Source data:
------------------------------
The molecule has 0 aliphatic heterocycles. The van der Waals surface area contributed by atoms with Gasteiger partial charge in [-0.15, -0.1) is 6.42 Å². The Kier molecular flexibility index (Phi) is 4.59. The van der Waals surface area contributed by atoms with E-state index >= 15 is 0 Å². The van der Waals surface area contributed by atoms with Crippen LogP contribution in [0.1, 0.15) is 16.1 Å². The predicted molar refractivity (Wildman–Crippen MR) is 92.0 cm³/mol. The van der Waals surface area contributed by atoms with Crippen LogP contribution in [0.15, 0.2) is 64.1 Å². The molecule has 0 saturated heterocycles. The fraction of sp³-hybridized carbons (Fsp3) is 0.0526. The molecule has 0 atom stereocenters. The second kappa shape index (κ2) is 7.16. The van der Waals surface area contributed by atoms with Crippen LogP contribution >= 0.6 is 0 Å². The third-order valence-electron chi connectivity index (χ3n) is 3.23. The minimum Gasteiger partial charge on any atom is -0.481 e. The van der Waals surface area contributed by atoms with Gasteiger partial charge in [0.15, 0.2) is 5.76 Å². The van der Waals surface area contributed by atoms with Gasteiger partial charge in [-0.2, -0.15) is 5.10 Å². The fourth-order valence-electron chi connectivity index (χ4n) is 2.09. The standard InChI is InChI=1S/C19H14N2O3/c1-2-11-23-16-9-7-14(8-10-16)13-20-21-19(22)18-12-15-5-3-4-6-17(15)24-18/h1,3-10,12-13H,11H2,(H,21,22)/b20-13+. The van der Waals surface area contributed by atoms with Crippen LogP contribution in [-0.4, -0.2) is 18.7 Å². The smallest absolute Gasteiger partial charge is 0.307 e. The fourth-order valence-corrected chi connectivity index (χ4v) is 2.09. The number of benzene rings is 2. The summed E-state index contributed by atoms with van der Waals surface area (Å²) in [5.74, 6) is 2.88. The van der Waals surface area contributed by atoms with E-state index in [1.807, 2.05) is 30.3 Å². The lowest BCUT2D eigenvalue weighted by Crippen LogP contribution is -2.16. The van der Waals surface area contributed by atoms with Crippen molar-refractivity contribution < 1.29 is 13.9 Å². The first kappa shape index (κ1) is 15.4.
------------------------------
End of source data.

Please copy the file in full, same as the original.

The molecule has 0 aliphatic heterocycles. The van der Waals surface area contributed by atoms with Gasteiger partial charge in [-0.15, -0.1) is 6.42 Å². The Kier molecular flexibility index (Phi) is 4.59. The van der Waals surface area contributed by atoms with E-state index >= 15 is 0 Å². The van der Waals surface area contributed by atoms with Crippen LogP contribution in [0.1, 0.15) is 16.1 Å². The predicted molar refractivity (Wildman–Crippen MR) is 92.0 cm³/mol. The van der Waals surface area contributed by atoms with Crippen LogP contribution in [0.15, 0.2) is 64.1 Å². The molecule has 0 saturated heterocycles. The fraction of sp³-hybridized carbons (Fsp3) is 0.0526. The molecule has 0 atom stereocenters. The second kappa shape index (κ2) is 7.16. The van der Waals surface area contributed by atoms with Crippen LogP contribution >= 0.6 is 0 Å². The third-order valence-electron chi connectivity index (χ3n) is 3.23. The minimum Gasteiger partial charge on any atom is -0.481 e. The van der Waals surface area contributed by atoms with Gasteiger partial charge in [0.15, 0.2) is 5.76 Å². The van der Waals surface area contributed by atoms with Gasteiger partial charge in [-0.2, -0.15) is 5.10 Å². The fourth-order valence-electron chi connectivity index (χ4n) is 2.09. The standard InChI is InChI=1S/C19H14N2O3/c1-2-11-23-16-9-7-14(8-10-16)13-20-21-19(22)18-12-15-5-3-4-6-17(15)24-18/h1,3-10,12-13H,11H2,(H,21,22)/b20-13+. The van der Waals surface area contributed by atoms with Crippen LogP contribution in [-0.4, -0.2) is 18.7 Å². The smallest absolute Gasteiger partial charge is 0.307 e. The fourth-order valence-corrected chi connectivity index (χ4v) is 2.09. The number of benzene rings is 2. The summed E-state index contributed by atoms with van der Waals surface area (Å²) in [5.74, 6) is 2.88. The van der Waals surface area contributed by atoms with E-state index in [1.807, 2.05) is 30.3 Å². The lowest BCUT2D eigenvalue weighted by Crippen LogP contribution is -2.16. The van der Waals surface area contributed by atoms with Crippen molar-refractivity contribution < 1.29 is 13.9 Å². The first kappa shape index (κ1) is 15.4.